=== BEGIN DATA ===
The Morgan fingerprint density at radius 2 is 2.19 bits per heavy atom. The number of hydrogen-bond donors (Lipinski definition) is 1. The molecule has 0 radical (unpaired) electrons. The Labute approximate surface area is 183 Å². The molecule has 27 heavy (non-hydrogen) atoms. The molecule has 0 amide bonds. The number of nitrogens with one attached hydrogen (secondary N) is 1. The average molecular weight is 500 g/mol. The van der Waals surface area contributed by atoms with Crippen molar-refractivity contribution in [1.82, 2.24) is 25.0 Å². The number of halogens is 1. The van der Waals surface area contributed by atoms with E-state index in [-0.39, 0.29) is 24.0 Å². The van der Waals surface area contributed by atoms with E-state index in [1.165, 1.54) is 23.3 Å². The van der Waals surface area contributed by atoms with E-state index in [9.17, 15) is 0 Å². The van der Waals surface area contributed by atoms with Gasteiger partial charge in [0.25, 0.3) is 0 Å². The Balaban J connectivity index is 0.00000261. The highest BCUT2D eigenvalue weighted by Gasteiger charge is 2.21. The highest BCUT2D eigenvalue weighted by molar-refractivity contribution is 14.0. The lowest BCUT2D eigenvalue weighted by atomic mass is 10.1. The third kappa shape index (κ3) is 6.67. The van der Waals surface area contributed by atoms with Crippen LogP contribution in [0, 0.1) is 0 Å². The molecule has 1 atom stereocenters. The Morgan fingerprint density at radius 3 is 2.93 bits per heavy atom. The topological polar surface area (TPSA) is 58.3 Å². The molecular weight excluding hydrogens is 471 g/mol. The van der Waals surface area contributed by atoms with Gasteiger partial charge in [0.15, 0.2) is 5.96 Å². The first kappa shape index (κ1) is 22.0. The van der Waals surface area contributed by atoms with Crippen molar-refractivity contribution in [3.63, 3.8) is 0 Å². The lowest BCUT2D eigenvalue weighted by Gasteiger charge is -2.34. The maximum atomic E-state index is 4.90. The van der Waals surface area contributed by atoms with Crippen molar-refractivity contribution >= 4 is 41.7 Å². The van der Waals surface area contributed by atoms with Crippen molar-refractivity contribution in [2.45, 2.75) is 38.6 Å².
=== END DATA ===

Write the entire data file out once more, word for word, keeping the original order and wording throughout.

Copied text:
The Morgan fingerprint density at radius 2 is 2.19 bits per heavy atom. The number of hydrogen-bond donors (Lipinski definition) is 1. The molecule has 0 radical (unpaired) electrons. The Labute approximate surface area is 183 Å². The molecule has 27 heavy (non-hydrogen) atoms. The molecule has 0 amide bonds. The number of nitrogens with one attached hydrogen (secondary N) is 1. The average molecular weight is 500 g/mol. The van der Waals surface area contributed by atoms with Crippen molar-refractivity contribution in [1.82, 2.24) is 25.0 Å². The number of halogens is 1. The van der Waals surface area contributed by atoms with E-state index in [-0.39, 0.29) is 24.0 Å². The van der Waals surface area contributed by atoms with E-state index in [1.165, 1.54) is 23.3 Å². The van der Waals surface area contributed by atoms with E-state index in [9.17, 15) is 0 Å². The van der Waals surface area contributed by atoms with Gasteiger partial charge in [0.25, 0.3) is 0 Å². The Balaban J connectivity index is 0.00000261. The highest BCUT2D eigenvalue weighted by Gasteiger charge is 2.21. The highest BCUT2D eigenvalue weighted by molar-refractivity contribution is 14.0. The lowest BCUT2D eigenvalue weighted by atomic mass is 10.1. The third kappa shape index (κ3) is 6.67. The van der Waals surface area contributed by atoms with Crippen LogP contribution in [0, 0.1) is 0 Å². The molecule has 1 atom stereocenters. The Morgan fingerprint density at radius 3 is 2.93 bits per heavy atom. The topological polar surface area (TPSA) is 58.3 Å². The molecular weight excluding hydrogens is 471 g/mol. The van der Waals surface area contributed by atoms with Gasteiger partial charge in [0.15, 0.2) is 5.96 Å². The first kappa shape index (κ1) is 22.0. The van der Waals surface area contributed by atoms with Crippen molar-refractivity contribution in [3.63, 3.8) is 0 Å². The lowest BCUT2D eigenvalue weighted by Gasteiger charge is -2.34. The maximum atomic E-state index is 4.90. The van der Waals surface area contributed by atoms with Crippen molar-refractivity contribution >= 4 is 41.7 Å². The van der Waals surface area contributed by atoms with Crippen molar-refractivity contribution in [2.45, 2.75) is 38.6 Å².